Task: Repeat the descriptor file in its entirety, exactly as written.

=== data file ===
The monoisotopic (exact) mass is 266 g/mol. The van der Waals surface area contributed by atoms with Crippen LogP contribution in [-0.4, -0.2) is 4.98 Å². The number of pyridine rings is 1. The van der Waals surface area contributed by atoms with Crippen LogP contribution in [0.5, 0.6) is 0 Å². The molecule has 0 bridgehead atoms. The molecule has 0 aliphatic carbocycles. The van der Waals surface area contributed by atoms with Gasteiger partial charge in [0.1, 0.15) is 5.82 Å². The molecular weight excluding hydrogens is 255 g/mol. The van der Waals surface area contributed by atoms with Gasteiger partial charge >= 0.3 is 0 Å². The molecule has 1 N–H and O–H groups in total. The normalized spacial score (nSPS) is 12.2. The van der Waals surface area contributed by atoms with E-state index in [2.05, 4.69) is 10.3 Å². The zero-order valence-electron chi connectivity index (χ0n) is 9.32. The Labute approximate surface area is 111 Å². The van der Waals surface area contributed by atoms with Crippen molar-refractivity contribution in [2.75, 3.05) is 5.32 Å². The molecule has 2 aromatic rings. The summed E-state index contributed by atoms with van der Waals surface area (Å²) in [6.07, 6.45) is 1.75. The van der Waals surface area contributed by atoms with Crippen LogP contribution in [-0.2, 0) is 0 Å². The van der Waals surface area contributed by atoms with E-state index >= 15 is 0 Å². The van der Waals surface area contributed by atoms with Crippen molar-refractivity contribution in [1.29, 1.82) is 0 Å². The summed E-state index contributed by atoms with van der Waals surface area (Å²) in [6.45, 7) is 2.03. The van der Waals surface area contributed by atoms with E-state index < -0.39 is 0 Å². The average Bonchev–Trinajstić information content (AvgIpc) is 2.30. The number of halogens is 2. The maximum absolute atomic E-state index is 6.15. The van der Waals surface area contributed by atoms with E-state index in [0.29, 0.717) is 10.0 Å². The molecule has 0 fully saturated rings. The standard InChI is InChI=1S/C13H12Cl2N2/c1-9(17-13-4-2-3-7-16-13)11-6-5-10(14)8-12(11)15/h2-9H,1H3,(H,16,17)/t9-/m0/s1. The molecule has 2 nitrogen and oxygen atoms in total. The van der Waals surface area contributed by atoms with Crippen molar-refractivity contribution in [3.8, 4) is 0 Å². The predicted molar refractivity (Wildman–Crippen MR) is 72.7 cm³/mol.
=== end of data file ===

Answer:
The monoisotopic (exact) mass is 266 g/mol. The van der Waals surface area contributed by atoms with Crippen LogP contribution in [-0.4, -0.2) is 4.98 Å². The number of pyridine rings is 1. The van der Waals surface area contributed by atoms with Crippen LogP contribution in [0.5, 0.6) is 0 Å². The molecule has 0 bridgehead atoms. The molecule has 0 aliphatic carbocycles. The van der Waals surface area contributed by atoms with Gasteiger partial charge in [0.1, 0.15) is 5.82 Å². The molecular weight excluding hydrogens is 255 g/mol. The van der Waals surface area contributed by atoms with Gasteiger partial charge >= 0.3 is 0 Å². The molecule has 1 N–H and O–H groups in total. The normalized spacial score (nSPS) is 12.2. The van der Waals surface area contributed by atoms with E-state index in [2.05, 4.69) is 10.3 Å². The zero-order valence-electron chi connectivity index (χ0n) is 9.32. The Labute approximate surface area is 111 Å². The van der Waals surface area contributed by atoms with Crippen molar-refractivity contribution in [2.75, 3.05) is 5.32 Å². The molecule has 2 aromatic rings. The summed E-state index contributed by atoms with van der Waals surface area (Å²) in [6.07, 6.45) is 1.75. The van der Waals surface area contributed by atoms with Crippen LogP contribution in [-0.2, 0) is 0 Å². The van der Waals surface area contributed by atoms with E-state index >= 15 is 0 Å². The van der Waals surface area contributed by atoms with Crippen molar-refractivity contribution in [1.29, 1.82) is 0 Å². The summed E-state index contributed by atoms with van der Waals surface area (Å²) in [6.45, 7) is 2.03. The van der Waals surface area contributed by atoms with E-state index < -0.39 is 0 Å². The average Bonchev–Trinajstić information content (AvgIpc) is 2.30. The number of halogens is 2. The maximum absolute atomic E-state index is 6.15. The van der Waals surface area contributed by atoms with E-state index in [0.29, 0.717) is 10.0 Å². The molecule has 0 fully saturated rings. The standard InChI is InChI=1S/C13H12Cl2N2/c1-9(17-13-4-2-3-7-16-13)11-6-5-10(14)8-12(11)15/h2-9H,1H3,(H,16,17)/t9-/m0/s1. The molecule has 2 nitrogen and oxygen atoms in total. The van der Waals surface area contributed by atoms with Crippen molar-refractivity contribution in [3.8, 4) is 0 Å². The predicted molar refractivity (Wildman–Crippen MR) is 72.7 cm³/mol.